Peter Jackson's Monday review: European giants survive Saturday banana skins

Since its rebranding as the Champions Cup, the big beasts have thundered down an all too predictable road, relentless in their crushing of lighter opposition, writes Peter Jackson.

Peter Jackson's Monday review: European giants survive Saturday banana skins

It has left the tournament crying out for something which every knock-out event needs — a Buster Douglas moment.

Believe it or not, two such moments very nearly came to pass within four hours of each other on Saturday evening, long overdue reminders that giant-killing hasn’t quite gone the way of the straight put-in and the Shane Williams school of flyweight wings.

Romantics grateful for small mercies will have taken some solace from the fact that the jolting impact of each heroic near-miss landed squarely on the collective chin of the clubs whose monopoly of Europe is now into its sixth season — Toulon and Saracens.

Each may have bounced off the ropes holding grimly on to a split-decision, but not before a one-eyed Irish marksman had gone heroically close to doing to Toulon what Douglas, the 42-1 world heavyweight title no-hoper, had done to the supposedly indestructible Mike Tyson in Tokyo more than 25 years ago.

Having taken Treviso to within 60 seconds of the final bell in conditions wet enough to make his goggles seem in need of windscreen wipers, Ian McKinley and his band of Benetton brothers wound up being robbed by a scrum-penalty in the second minute of stoppage time.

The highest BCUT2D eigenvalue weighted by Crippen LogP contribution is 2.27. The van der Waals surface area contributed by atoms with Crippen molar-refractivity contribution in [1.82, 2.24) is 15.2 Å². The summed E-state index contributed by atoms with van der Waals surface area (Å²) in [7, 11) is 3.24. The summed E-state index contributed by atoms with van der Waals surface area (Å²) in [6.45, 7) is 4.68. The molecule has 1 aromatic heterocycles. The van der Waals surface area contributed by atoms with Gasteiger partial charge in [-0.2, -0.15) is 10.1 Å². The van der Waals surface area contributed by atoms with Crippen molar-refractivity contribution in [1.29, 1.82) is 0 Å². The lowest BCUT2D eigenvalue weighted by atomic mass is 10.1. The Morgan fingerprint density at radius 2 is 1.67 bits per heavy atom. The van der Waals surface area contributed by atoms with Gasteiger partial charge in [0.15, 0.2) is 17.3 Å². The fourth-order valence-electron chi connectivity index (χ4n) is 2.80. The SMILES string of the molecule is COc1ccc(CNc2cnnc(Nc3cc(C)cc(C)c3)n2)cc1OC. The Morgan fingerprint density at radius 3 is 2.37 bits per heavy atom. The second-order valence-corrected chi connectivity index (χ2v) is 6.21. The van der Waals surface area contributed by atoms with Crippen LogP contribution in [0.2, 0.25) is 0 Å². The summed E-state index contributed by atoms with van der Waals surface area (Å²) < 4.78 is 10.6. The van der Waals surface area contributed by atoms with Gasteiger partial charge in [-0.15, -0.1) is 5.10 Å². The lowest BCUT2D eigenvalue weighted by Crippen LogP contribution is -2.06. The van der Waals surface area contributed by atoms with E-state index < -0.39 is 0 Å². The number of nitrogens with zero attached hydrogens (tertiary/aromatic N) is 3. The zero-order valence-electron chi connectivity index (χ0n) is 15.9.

And then, as if taking their cue from events in Treviso, a Welsh team hit by a double dislocation before their crack at Saracens and recurring body blows thereafter took gallantry to another level. Ospreys, their wings clipped to the bone by a run of six straight defeats, lost one Lions flanker (Dan Lydiate) an hour before kick-off and another (Justin Tipuric) during the warm-up.

Already stripped of a third Lion, Rhys Webb, they had no option but to hurl their last man standing, Olympic sevens’ silver medallist Simon Cross, into the ultimate baptism of fire. Their back row resources exhausted, reserve prop Gareth Thomas sat on the bench and ended up at blindside.

Ospreys ran into so many emergencies that they went through three right wings as well as seven backrow forwards and still gave the double champions the fright of their European reign.

It amounted to the bravest defiance of overwhelming odds seen in north London since Shaun Edwards went the distance with Wigan in the 1990 Rugby League Cup final at Wembley despite a fractured eye socket and broken cheekbone.

Every time the holders threatened to put them away, the wounded Welsh birds of prey stopped them in their tracks.

As if they hadn’t suffered enough, Italian referee Marius Mitrea piled on the agony with a penalty try after rightly binning Dan Evans for a deliberate knock-on.

The lawbook decrees that ‘a penalty try must be awarded if the offence prevents a try that would probably otherwise have scored.’ Ospreys had good reason to question the probability. In the final analysis, the decision made all the difference.

They had gone to within two points of slaying a giant, Treviso to one. In doing so they earned the gratitude of neutrals all over Europe.

Welsh woe in Europe set to continue

Ian Whitten’s Ireland career began in Vancouver one Saturday more than eight years ago and ended seven days later in Santa Clara.

While he has never lost a Test match, his compatriot in exile, Gareth Steenson, can claim likewise for the perfectly good reason that he has never played in one.

Between them the forgotten centre and the uncapped fly-half played critical roles for Exeter in outwitting Montpellier’s monsters yesterday, surely the win of the weekend.